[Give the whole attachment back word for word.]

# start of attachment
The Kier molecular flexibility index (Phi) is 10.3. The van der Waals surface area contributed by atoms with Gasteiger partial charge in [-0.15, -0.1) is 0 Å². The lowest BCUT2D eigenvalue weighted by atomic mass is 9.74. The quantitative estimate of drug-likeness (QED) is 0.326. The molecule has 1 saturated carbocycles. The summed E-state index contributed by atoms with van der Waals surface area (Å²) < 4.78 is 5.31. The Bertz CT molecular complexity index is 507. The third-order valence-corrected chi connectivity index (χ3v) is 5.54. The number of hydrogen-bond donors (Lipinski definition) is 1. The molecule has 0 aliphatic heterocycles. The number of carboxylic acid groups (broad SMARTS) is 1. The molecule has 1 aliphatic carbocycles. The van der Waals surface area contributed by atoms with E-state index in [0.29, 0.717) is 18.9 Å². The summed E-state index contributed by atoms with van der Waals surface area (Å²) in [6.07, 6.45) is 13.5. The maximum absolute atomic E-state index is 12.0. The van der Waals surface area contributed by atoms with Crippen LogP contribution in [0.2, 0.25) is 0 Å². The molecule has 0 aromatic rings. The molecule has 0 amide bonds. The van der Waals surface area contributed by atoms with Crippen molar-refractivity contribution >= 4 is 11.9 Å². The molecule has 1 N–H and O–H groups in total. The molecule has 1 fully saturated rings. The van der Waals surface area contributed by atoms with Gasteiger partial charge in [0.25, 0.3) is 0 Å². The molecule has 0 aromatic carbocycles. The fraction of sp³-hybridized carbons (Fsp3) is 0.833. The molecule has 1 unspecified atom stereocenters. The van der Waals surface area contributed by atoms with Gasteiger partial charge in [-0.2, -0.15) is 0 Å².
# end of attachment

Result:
The Kier molecular flexibility index (Phi) is 10.3. The van der Waals surface area contributed by atoms with Gasteiger partial charge in [-0.15, -0.1) is 0 Å². The lowest BCUT2D eigenvalue weighted by atomic mass is 9.74. The quantitative estimate of drug-likeness (QED) is 0.326. The molecule has 1 saturated carbocycles. The summed E-state index contributed by atoms with van der Waals surface area (Å²) < 4.78 is 5.31. The Bertz CT molecular complexity index is 507. The third-order valence-corrected chi connectivity index (χ3v) is 5.54. The number of hydrogen-bond donors (Lipinski definition) is 1. The molecule has 0 aliphatic heterocycles. The number of carboxylic acid groups (broad SMARTS) is 1. The molecule has 1 aliphatic carbocycles. The van der Waals surface area contributed by atoms with E-state index in [0.29, 0.717) is 18.9 Å². The summed E-state index contributed by atoms with van der Waals surface area (Å²) in [6.07, 6.45) is 13.5. The maximum absolute atomic E-state index is 12.0. The van der Waals surface area contributed by atoms with Crippen LogP contribution in [0.2, 0.25) is 0 Å². The molecule has 0 aromatic rings. The molecule has 0 amide bonds. The van der Waals surface area contributed by atoms with Crippen molar-refractivity contribution >= 4 is 11.9 Å². The molecule has 1 N–H and O–H groups in total. The molecule has 1 fully saturated rings. The van der Waals surface area contributed by atoms with Gasteiger partial charge in [0.25, 0.3) is 0 Å². The molecule has 0 aromatic carbocycles. The fraction of sp³-hybridized carbons (Fsp3) is 0.833. The molecule has 1 unspecified atom stereocenters. The van der Waals surface area contributed by atoms with Gasteiger partial charge in [-0.2, -0.15) is 0 Å².